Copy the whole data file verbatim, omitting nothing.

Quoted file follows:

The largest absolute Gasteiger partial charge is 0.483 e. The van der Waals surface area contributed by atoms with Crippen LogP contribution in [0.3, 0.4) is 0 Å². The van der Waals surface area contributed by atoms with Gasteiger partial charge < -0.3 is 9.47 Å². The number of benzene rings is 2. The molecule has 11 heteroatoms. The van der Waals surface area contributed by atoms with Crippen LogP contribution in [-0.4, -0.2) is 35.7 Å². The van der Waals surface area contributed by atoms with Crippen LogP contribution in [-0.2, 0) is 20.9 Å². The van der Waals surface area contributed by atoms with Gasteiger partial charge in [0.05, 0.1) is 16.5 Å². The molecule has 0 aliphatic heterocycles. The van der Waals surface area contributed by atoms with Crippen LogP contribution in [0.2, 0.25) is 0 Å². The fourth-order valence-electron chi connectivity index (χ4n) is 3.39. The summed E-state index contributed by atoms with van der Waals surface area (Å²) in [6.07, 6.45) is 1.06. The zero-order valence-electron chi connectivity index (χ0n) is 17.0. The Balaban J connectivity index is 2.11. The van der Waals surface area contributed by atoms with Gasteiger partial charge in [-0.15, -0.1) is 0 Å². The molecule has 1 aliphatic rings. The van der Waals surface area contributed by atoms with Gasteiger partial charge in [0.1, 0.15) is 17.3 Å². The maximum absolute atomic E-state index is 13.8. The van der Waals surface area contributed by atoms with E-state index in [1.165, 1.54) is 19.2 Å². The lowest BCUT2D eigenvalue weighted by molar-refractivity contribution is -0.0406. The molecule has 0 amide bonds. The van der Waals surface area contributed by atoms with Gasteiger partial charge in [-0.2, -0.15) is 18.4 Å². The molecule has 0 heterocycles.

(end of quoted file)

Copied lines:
The largest absolute Gasteiger partial charge is 0.483 e. The van der Waals surface area contributed by atoms with Crippen LogP contribution in [0.3, 0.4) is 0 Å². The van der Waals surface area contributed by atoms with Gasteiger partial charge < -0.3 is 9.47 Å². The number of benzene rings is 2. The molecule has 11 heteroatoms. The van der Waals surface area contributed by atoms with Crippen LogP contribution in [-0.4, -0.2) is 35.7 Å². The van der Waals surface area contributed by atoms with Crippen LogP contribution in [-0.2, 0) is 20.9 Å². The van der Waals surface area contributed by atoms with Gasteiger partial charge in [0.05, 0.1) is 16.5 Å². The molecule has 0 aliphatic heterocycles. The van der Waals surface area contributed by atoms with Crippen LogP contribution in [0.2, 0.25) is 0 Å². The fourth-order valence-electron chi connectivity index (χ4n) is 3.39. The summed E-state index contributed by atoms with van der Waals surface area (Å²) in [6.07, 6.45) is 1.06. The zero-order valence-electron chi connectivity index (χ0n) is 17.0. The Balaban J connectivity index is 2.11. The van der Waals surface area contributed by atoms with Gasteiger partial charge in [-0.15, -0.1) is 0 Å². The molecule has 1 aliphatic rings. The van der Waals surface area contributed by atoms with Gasteiger partial charge in [0.1, 0.15) is 17.3 Å². The maximum absolute atomic E-state index is 13.8. The van der Waals surface area contributed by atoms with E-state index in [1.165, 1.54) is 19.2 Å². The lowest BCUT2D eigenvalue weighted by molar-refractivity contribution is -0.0406. The molecule has 0 amide bonds. The van der Waals surface area contributed by atoms with Gasteiger partial charge in [-0.2, -0.15) is 18.4 Å². The molecule has 0 heterocycles.